In 19th century England, captain George Brummell is an upper-class dandy. He has to leave the army after having insulted the crown prince. This gives him the opportunity to start a smear ... See full summary »
Fredrik Egerman is very happy in his marriage to a seventeen-year-old virgin, Anne. Only she's been a virgin for the whole eleven months of the marriage, and being a bit restless, Fredrik ... See full summary »
Lilith is a about a mysterious young woman in an elite sanitarium in New England, who seems to weave a magical spell all around her. A restless, but sincere young man with an equally ... See full summary »
This is a delightful if peculiar story of a day in the life of a small, Welsh fishing village called "Llareggub" (read it backwards). We meet a host of curious characters (and ghosts) ... See full summary »
While waiting in vain for her married lover to get a divorce, Fran Walker, a lonely chorus girl approaching middle age, falls for Joe Grady, a frustrated musician and compulsive gambler who dreams of escaping Las Vegas for fame and fortune in New York City. Written by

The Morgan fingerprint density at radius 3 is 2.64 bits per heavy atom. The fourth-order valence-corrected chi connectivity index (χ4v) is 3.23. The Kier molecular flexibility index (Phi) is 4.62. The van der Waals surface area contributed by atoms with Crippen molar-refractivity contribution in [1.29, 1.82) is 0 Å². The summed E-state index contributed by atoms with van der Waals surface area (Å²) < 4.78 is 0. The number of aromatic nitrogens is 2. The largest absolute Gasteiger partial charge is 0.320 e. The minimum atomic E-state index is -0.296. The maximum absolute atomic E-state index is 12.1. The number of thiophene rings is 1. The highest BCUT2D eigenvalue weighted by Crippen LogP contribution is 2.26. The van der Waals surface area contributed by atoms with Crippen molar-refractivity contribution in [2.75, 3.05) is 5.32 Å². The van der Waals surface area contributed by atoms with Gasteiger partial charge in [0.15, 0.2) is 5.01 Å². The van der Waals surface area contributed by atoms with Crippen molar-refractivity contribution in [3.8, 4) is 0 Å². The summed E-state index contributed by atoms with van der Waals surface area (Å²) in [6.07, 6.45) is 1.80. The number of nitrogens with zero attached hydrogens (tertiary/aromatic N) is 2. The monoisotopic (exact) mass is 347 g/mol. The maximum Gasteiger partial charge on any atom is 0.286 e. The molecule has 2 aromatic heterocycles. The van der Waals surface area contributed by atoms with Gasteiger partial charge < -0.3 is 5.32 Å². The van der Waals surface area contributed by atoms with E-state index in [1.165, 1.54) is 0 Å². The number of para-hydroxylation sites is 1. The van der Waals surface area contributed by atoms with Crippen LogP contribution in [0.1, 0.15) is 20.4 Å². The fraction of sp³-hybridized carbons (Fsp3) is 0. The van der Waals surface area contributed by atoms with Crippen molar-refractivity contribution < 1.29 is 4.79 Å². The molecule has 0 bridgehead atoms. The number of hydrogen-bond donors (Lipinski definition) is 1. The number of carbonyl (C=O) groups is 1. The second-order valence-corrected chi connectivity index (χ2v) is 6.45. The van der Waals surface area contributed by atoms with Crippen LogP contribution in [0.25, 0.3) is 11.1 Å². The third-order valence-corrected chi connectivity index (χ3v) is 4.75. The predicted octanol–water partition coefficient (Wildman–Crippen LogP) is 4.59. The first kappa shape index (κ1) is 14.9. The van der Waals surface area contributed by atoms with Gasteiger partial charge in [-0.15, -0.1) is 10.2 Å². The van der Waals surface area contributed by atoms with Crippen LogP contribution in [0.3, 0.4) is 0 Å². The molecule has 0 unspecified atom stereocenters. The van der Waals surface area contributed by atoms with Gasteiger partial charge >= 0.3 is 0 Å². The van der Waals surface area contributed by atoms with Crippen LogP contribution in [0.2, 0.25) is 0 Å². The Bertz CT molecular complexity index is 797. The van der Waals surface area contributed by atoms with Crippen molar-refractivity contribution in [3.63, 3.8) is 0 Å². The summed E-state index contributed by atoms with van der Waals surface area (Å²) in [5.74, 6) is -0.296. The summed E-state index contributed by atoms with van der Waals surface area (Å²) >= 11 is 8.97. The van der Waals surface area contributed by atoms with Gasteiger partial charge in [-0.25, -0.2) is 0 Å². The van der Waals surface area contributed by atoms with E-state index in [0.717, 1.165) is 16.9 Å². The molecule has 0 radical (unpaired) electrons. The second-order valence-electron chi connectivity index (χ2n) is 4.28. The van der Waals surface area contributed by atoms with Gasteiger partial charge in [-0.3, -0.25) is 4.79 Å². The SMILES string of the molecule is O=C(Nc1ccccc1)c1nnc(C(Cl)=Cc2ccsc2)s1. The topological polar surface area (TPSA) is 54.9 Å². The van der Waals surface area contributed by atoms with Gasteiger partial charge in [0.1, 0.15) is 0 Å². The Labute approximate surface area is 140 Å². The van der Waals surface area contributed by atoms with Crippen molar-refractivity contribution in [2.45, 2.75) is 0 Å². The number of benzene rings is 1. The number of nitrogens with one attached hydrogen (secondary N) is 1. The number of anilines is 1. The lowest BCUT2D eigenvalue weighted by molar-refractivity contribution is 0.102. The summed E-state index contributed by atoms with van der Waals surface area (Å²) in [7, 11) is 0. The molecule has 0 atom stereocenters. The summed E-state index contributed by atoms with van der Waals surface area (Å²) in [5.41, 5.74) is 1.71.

When Fran gets off work at Desert Inn at beginning of film, her walk home makes no geographical sense. She is strolling past hotels, chapels and casinos miles apart and in completely opposite directions. See more »
Dreary, poky, talky and practically non-existent as drama, The Only Game in Town features Liz Taylor, looking like a mature Millie Perkins(see Wild in the Streets), ridiculously cast as a Vegas showgirl. Taylor's pretty, but vacuous, and she and the boring, mumbling Beatty don't compel and they are an odd, uninteresting and unconvincing pairing. Neither one could be accused of acting, and their characters were intended for less stellar types. George Stevens who directed Taylor in A Place in the Sun and Giant brings only his name to this film, his last, and Frank Gilroy, who received a Pulitzer Prize for his play The Subject Was Roses, and whose film From Noon Till Three is a gem, hasn't written anything that seems worth putting on the screen. The audience, wisely, never showed.
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